The hydroelectric portfolio has a weighted average remaining concession term of 45 years


ENGIE will operate and maintain the hydroelectric portfolio. Credit: ENGIE.

A consortium led by French electric utility ENGIE has won a bid to acquire a hydroelectric portfolio from EDP for €2.2bn ($2.45bn) in Portugal.

The 1.7GW hydroelectric portfolio comprises of three newly commissioned pump storage units along with three recently repowered run-of-river plants. It has a weighted average remaining concession term of 45 years.

ENGIE will operate the hydroelectric portfolio

ENGIE, which has a 40% stake in the consortium, will operate and maintain the hydroelectric portfolio and also offer energy management services.

The other partners in the consortium include Crédit Agricole Assurances (35%) and Mirova (25%), an affiliate of Natixis Investment Managers.

Part of the Douro river system, the hydroelectric facilities consist of six units divided into two categories that include three cascade Run-of-River plants with pondage, and three recent Pumped storage units.

The acquisition of the hydroelectric portfolio will assist ENGIE in the implementation of its zero-carbon strategy. The portfolio is expected to complement the company’s existing Iberian portfolio of onshore wind (1.1GW) and solar (50MW) power, most of which is already in partnership with Mirova.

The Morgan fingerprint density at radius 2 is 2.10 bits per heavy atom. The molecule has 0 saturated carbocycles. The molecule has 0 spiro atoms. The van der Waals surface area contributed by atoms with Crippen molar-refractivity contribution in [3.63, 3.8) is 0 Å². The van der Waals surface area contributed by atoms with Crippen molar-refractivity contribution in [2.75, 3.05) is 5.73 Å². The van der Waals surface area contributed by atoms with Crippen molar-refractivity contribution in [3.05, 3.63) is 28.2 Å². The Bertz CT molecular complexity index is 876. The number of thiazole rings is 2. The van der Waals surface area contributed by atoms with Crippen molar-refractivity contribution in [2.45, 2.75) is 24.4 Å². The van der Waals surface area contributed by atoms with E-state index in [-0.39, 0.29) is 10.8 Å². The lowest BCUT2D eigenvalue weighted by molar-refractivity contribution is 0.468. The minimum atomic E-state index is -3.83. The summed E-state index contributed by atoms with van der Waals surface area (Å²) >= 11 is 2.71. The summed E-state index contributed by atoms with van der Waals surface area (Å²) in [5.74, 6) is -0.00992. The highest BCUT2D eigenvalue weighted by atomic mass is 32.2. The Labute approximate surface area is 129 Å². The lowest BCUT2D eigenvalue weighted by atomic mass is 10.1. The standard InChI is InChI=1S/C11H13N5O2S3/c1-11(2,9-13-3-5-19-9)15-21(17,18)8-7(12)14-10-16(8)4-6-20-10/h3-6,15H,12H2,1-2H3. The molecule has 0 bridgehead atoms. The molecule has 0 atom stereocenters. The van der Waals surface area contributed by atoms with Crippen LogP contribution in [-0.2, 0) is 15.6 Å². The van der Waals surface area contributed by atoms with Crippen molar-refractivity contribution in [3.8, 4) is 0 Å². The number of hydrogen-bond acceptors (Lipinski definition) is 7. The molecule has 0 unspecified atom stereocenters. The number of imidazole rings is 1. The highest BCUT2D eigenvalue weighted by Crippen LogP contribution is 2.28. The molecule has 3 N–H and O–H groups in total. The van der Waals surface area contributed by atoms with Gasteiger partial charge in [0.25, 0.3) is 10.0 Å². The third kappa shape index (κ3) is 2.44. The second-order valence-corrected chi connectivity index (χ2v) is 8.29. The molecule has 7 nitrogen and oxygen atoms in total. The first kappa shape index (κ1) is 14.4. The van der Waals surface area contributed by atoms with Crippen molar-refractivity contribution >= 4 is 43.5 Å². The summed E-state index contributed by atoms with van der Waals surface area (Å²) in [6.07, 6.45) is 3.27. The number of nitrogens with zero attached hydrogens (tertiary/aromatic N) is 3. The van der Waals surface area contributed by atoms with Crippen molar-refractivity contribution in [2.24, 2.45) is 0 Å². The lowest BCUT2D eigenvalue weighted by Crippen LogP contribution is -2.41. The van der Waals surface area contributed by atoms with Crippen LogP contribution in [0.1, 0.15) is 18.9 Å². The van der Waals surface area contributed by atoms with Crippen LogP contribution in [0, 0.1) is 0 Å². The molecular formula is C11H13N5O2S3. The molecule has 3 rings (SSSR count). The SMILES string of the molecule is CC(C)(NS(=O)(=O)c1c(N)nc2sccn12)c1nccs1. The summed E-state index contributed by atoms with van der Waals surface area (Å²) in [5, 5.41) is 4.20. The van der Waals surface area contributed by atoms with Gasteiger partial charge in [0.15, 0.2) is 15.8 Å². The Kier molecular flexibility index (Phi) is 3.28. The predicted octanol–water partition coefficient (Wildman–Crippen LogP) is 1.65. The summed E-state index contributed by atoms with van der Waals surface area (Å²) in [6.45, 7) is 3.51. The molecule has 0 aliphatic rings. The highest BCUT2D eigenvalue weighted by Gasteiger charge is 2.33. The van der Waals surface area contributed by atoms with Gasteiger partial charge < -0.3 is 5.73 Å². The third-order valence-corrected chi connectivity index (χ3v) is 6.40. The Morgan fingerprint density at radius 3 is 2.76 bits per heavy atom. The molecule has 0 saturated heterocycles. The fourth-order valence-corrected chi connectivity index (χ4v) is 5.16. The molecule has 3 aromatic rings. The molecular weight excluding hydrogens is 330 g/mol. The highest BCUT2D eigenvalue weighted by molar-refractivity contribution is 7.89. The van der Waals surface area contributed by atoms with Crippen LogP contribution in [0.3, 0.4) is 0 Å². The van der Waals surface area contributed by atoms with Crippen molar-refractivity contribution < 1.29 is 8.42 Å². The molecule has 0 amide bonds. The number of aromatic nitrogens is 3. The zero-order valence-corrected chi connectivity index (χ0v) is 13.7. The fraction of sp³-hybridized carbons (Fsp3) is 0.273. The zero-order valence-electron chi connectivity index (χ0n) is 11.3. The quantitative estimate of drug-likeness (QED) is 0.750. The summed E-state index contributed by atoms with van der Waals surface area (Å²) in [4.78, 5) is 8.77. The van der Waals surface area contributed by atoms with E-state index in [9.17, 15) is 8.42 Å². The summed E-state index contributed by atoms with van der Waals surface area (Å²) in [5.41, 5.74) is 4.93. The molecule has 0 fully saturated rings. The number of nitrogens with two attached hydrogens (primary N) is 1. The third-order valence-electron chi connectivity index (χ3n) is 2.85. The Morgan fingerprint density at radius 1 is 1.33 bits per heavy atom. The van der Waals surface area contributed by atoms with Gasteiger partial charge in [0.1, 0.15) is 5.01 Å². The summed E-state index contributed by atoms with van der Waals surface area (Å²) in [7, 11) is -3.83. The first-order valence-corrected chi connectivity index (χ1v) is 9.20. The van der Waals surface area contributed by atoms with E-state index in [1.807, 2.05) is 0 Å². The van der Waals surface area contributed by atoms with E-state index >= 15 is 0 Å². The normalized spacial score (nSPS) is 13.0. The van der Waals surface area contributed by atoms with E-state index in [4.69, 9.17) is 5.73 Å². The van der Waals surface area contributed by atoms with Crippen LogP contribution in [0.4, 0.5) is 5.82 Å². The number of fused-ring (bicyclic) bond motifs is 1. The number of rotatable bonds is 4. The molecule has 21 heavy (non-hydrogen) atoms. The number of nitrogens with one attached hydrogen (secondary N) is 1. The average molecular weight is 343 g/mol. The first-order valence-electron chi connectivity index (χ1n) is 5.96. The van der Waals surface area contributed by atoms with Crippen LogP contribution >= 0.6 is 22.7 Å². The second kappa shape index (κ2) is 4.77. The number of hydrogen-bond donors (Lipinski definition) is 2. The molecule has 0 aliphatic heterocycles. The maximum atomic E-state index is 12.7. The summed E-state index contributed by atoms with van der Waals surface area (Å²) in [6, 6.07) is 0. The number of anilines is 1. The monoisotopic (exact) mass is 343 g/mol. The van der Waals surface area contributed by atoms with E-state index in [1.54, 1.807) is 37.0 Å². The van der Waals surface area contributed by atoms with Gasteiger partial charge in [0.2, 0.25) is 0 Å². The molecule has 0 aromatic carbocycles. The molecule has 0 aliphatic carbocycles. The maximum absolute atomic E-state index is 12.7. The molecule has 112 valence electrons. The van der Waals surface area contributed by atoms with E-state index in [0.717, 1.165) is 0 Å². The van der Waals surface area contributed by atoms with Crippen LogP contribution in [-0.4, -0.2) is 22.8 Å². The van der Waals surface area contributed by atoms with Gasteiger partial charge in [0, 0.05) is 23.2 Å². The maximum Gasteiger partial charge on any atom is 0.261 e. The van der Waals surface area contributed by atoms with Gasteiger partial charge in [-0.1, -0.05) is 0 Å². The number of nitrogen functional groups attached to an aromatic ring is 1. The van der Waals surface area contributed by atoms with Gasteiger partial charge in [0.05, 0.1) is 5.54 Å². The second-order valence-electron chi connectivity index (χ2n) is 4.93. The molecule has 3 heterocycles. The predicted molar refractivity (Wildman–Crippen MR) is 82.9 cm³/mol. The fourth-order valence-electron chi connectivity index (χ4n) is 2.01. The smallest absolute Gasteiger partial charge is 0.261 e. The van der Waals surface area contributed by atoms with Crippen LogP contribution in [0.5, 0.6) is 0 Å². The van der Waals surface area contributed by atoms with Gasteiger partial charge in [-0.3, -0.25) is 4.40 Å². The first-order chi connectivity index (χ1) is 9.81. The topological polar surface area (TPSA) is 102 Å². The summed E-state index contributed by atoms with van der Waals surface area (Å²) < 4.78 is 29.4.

The transaction is expected to be completed during the second half of next year.

ENGIE CEO Isabelle Kocher said: “Our increased focus on providing clients with 100% renewable power tailored to their needs will enable ENGIE to be the leader of the zero carbon transition.

“This transaction accelerates the implementation of ENGIE’s strategy. Our target to add 9 GW renewables over the period 2019 – 2021 is confirmed and this acquisition comes on top of it.”

EDP said in a statement: “This transaction aims to optimize our portfolio, decreasing our exposure to concentrated hydro volatility and merchant prices, reinforcing the low business risk profile and improving financial leverage.”

The acquisition will have a net debt impact of €650m for ENGIE, which claims to have a global hydro capacity of 20GW currently.